And now, finally, we get Akhnaten on the London stage. For those of you who don't know it, it's the Phillip Glass opera with a plot: Man becomes pharaoh; declares the old gods are dead; goes and worships the sun; forgets to open his post, so doesn't pay the water bill or stop the country being invaded; dies; gets forgotten.

Of all of the opears, it was the one I was looking forward to the most. It almost has a few foot-tapping showstoppers (The Hymn To The Sun, and the bit where someone sings a a page from a guidebook). The opera is set in Ancient Egypt. It features people in amazing hats. And yet... much as I wanted to love it, it wasn't quite as amazing as the other two. The music was lacking that Dyson airblade feel of Glass turned up to 11. It was quite loud and it was quite there, but it wasn't beating you around the head screaming "LOVE ME! LOVE MY THREE NOTES UNTIL I PLAY YOU A FOURTH!".

The staging was also disappointing. The ENO's version of Satyagraha felt strapped for cash in the last hour, this got threadbare during the first. In Satyagraha giant puppets warred among newspaper cities. In Akhnaten, some extras juggled. That was about it. A dozen people, throwing little balls in the air. They did it nicely, but it felt like a warm-up act on The Paul Daniels Magic Show rather than The Opera Spectacle To End All Opera Spectacle.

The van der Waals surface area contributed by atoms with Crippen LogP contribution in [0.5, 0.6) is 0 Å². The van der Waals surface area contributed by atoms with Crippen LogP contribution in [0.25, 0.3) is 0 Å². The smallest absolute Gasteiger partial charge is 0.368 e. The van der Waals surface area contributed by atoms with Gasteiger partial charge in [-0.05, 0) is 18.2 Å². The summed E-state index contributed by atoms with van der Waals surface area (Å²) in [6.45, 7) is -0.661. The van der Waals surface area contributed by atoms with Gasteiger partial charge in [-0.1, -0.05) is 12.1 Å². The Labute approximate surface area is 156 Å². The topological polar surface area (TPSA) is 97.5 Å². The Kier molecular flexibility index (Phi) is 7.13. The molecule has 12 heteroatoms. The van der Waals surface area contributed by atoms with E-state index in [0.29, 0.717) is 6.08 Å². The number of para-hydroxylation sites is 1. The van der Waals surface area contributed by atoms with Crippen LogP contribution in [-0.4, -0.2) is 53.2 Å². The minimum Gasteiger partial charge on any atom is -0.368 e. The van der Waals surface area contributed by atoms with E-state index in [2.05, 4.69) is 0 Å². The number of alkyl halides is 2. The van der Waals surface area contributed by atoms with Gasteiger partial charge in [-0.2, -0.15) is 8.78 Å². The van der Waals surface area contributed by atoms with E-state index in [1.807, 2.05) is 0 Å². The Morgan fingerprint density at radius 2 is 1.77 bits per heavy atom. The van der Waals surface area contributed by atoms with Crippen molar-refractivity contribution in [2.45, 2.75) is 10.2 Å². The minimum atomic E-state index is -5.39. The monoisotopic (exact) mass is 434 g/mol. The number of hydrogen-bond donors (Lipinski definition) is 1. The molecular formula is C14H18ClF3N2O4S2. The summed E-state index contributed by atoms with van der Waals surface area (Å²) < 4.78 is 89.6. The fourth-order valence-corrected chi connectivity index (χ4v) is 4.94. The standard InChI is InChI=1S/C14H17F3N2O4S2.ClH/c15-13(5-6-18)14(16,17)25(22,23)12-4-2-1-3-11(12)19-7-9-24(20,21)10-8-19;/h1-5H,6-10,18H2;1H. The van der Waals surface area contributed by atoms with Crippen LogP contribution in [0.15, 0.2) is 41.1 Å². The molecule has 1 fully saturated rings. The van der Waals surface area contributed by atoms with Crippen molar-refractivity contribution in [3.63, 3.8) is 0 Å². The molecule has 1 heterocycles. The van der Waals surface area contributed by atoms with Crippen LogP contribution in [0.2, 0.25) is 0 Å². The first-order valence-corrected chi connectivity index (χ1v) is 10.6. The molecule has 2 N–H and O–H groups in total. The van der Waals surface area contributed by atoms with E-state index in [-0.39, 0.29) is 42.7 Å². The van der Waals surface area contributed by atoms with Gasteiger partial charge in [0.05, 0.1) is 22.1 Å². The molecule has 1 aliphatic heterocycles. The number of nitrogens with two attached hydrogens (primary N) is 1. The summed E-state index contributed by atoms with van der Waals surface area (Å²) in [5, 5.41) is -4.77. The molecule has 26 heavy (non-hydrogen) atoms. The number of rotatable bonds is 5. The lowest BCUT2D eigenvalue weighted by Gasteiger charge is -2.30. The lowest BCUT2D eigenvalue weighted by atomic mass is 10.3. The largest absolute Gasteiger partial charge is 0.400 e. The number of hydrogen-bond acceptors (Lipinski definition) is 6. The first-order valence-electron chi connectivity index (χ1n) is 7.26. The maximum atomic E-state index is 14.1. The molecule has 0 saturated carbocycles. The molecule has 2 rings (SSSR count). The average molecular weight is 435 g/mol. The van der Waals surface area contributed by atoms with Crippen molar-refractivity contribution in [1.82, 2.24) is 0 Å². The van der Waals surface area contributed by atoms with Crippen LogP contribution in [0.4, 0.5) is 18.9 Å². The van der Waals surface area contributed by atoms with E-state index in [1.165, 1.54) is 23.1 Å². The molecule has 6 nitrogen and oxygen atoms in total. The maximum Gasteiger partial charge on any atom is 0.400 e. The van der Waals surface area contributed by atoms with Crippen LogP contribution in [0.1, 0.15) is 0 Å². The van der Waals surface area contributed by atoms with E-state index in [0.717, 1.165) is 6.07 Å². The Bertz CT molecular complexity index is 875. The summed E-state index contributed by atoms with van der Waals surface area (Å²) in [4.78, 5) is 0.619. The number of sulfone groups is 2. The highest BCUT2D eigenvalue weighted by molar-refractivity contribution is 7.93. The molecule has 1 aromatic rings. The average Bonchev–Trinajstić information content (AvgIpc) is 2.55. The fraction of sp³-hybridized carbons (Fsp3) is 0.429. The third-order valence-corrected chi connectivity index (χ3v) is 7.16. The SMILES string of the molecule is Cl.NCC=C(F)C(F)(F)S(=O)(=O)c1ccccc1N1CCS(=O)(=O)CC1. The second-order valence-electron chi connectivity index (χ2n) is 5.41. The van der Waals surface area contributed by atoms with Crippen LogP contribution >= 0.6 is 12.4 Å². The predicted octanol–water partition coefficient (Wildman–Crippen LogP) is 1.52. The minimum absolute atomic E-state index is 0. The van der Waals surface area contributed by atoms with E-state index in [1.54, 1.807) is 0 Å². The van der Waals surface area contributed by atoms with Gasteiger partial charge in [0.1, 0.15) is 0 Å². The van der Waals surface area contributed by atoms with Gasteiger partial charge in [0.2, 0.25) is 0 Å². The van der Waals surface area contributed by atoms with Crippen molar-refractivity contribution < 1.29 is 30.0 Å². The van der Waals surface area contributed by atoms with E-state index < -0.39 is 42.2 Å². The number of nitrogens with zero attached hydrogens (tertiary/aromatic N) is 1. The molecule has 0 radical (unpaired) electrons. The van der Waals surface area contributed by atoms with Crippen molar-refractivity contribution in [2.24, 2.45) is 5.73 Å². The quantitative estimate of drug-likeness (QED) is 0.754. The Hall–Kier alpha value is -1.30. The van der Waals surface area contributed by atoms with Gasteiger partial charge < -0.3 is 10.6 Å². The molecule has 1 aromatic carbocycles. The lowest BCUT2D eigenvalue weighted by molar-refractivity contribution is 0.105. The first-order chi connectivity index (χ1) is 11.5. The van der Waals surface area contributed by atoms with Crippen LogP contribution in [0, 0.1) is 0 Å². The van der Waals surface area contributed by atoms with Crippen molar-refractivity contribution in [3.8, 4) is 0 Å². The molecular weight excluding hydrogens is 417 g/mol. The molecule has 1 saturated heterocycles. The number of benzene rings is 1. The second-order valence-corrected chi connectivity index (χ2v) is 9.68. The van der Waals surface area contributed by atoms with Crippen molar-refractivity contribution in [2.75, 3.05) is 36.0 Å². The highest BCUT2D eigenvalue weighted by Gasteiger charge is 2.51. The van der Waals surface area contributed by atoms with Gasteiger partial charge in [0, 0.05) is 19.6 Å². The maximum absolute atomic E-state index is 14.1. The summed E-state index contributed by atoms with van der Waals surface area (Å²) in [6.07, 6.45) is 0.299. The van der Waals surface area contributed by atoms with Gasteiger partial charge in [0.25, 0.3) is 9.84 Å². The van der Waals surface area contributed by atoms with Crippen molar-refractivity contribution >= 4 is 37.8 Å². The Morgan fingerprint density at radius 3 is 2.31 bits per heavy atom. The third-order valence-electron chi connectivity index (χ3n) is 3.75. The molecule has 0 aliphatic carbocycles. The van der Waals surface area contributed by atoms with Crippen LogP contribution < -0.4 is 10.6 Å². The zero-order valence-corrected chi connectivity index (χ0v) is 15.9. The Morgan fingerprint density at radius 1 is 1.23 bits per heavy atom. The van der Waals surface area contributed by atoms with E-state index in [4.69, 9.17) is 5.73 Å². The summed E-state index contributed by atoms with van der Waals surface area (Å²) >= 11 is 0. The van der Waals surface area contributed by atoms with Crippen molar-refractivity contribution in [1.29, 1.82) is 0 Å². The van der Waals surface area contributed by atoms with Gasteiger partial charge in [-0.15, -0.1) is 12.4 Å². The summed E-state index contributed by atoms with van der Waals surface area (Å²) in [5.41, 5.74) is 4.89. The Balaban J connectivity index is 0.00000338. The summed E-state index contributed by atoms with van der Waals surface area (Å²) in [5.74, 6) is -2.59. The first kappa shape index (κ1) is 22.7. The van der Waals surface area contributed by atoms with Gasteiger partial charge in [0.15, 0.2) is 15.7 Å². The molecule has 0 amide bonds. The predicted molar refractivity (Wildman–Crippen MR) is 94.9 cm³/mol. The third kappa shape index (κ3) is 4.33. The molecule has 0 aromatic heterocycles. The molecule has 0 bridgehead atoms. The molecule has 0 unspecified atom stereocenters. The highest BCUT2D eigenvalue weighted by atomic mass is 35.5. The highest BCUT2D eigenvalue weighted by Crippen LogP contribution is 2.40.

It wasn't a complete bust. There was a lovely bit where a giant moon floated over the stage and the acrobats briefly conjured up an orrery from Swiss Balls.... and then they threw them at each other like a pre-natal aquarobics class. Actually that was exactly it - this was a Philip Glass Zumba class (Oh crikey. Imagine that. "And a 1...2...and 3...3...3...3....3....").

By the last half hour the production had run out of money and ideas. The dead pharaoh stood around glumly while the acrobats sadly nudged their balls across the stage (Not literal balls - Akhnaten's were the only testes on show). That was it. Half an hour of men in lycra pretending to be cats, very very slowly. 

The curtain call was nice, though. You found out that one of the acrobats was fit as. The rest of it was an exercise in Curious Clapping. We clapped the acrobats (especially you, third from the right). We clapped the chorus. We clapped, um, that man in the hat from Act One. And the man in the other hat. And the fat man in the fat hat. Then we sort of clapped a bit more enthusiastically for the woman who may have been the Queen Mother. Then some jubilation for the chorus of Caitlin Morans (playing the pharaoh's daughters / social media opinion formers). Then we were sort of pleased for the woman who sort of played Nefertiti. And finally we were ecstatic for the guy who'd played Akhnaten. Mind you, I'm still not sure if the standing ovation was for his singing or for his personal standing ovation. Both were quite remarkable.

Anyway, if you've got the chance, walk, don't run to the ENO. Glass wouldn't like it if you ran.

1 comment:

JahTeh said...

I would leave a comment but I think I slid into a parallel universe where letters rang around punching each other pretending to be a blog post. And I hit my nose on the screen trying to see that photo better.
I blame Cthulhu, it distracted the thinking part of my brain,the bit my mother hasn't siphoned off.